Wheel chair in Amsterdam

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Jul 31st, 2005, 09:21 AM
  #1
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Wheel chair in Amsterdam

One of us may require occasional use of a wheel chair on our upcoming trip to amsterdam in sept. Person can get up and walk, so access through doors, over curbs, etc. is not an issue.

We were wondering how easy it is to get in a cab if able to fold it up?

also able to take on a train?

how "large" is central station, for example if you come in, need to buy a ticket and then get to your train to delft or hague - is there a lot of walking? (know difficult to define what a lot is).

Any other info would be helpful. Will not need to use it all the time.

Also know that they are available at museums, etc.

thanks
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Jul 31st, 2005, 09:37 AM
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Not exactly what you asked about, but be careful with your hotel reservations. Many of the 3-star local places in Amdsterdam have no elevator and flights & flights of narrow, steep stairs! You'll want a ground floor or a hotel with an elevator, I'm thinking.
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Jul 31st, 2005, 09:53 AM
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Amsterdam is a flat city, but I cannot remember if the bridges have slopes each side or steps. If steps, as in Venice, you have a potential problem. Maybe someone else can advise you on this point.

Wheelchairs fold in from side to side, and I would not think you should have any problems with putting it in the boot of a cab. On trains you will fold the chair and lift it in and put it in the luggage space near the doors.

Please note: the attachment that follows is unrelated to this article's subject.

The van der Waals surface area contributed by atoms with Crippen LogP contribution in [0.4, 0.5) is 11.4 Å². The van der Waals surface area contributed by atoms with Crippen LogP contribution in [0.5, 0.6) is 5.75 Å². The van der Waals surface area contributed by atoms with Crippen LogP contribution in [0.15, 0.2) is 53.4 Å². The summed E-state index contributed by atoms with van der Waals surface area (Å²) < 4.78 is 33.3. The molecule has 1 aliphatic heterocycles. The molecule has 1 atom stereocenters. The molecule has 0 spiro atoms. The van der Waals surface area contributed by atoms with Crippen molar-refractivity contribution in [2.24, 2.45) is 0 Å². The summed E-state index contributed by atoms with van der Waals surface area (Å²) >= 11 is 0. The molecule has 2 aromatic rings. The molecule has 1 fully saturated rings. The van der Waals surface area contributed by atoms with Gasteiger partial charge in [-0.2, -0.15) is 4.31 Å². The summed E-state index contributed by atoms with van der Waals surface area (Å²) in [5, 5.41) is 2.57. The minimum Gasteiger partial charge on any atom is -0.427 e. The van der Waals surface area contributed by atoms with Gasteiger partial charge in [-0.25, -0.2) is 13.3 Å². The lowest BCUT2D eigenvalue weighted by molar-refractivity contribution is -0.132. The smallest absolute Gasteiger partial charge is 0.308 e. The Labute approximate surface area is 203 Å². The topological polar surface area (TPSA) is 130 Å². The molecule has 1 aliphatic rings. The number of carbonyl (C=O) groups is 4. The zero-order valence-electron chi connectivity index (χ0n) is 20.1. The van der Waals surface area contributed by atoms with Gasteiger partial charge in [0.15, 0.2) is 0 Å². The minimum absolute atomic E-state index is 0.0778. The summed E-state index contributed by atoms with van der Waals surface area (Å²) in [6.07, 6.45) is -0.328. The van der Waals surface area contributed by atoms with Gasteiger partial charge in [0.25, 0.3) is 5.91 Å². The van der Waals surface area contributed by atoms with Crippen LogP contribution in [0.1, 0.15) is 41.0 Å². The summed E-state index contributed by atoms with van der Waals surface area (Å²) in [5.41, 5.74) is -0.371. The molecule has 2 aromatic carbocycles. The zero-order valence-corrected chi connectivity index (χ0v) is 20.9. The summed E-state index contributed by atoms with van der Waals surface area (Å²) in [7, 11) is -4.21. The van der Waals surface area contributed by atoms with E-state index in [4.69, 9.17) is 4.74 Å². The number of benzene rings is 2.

Delft also has canals, but as I recall The Hague doesn't.

You should also take on board Suze's post about hotels and elevators, etc.
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Jul 31st, 2005, 11:18 AM
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can get up and walk a bit when need to, so steps, bridges, hotels not a problem.
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Jul 31st, 2005, 01:33 PM
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Just to impress the point, stairs in Amsterdam hotels are not nice, broad staircases, but tiny, STEEP, and circular, where each step is very narrow in the center and wider on the outer edge. It's like climbing up a church tower or something.

Pictoral explanations:
http://www.thetravelzine.com/images2000/stairs.jpg
http://www.adriancrook.com/gallery/a...4237.thumb.jpg

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Aug 7th, 2005, 09:58 AM
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ttt
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Aug 7th, 2005, 10:50 AM
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Some information w/links for you, Joanel:


http://www.amsterdamby.com/transpor/trans11.htm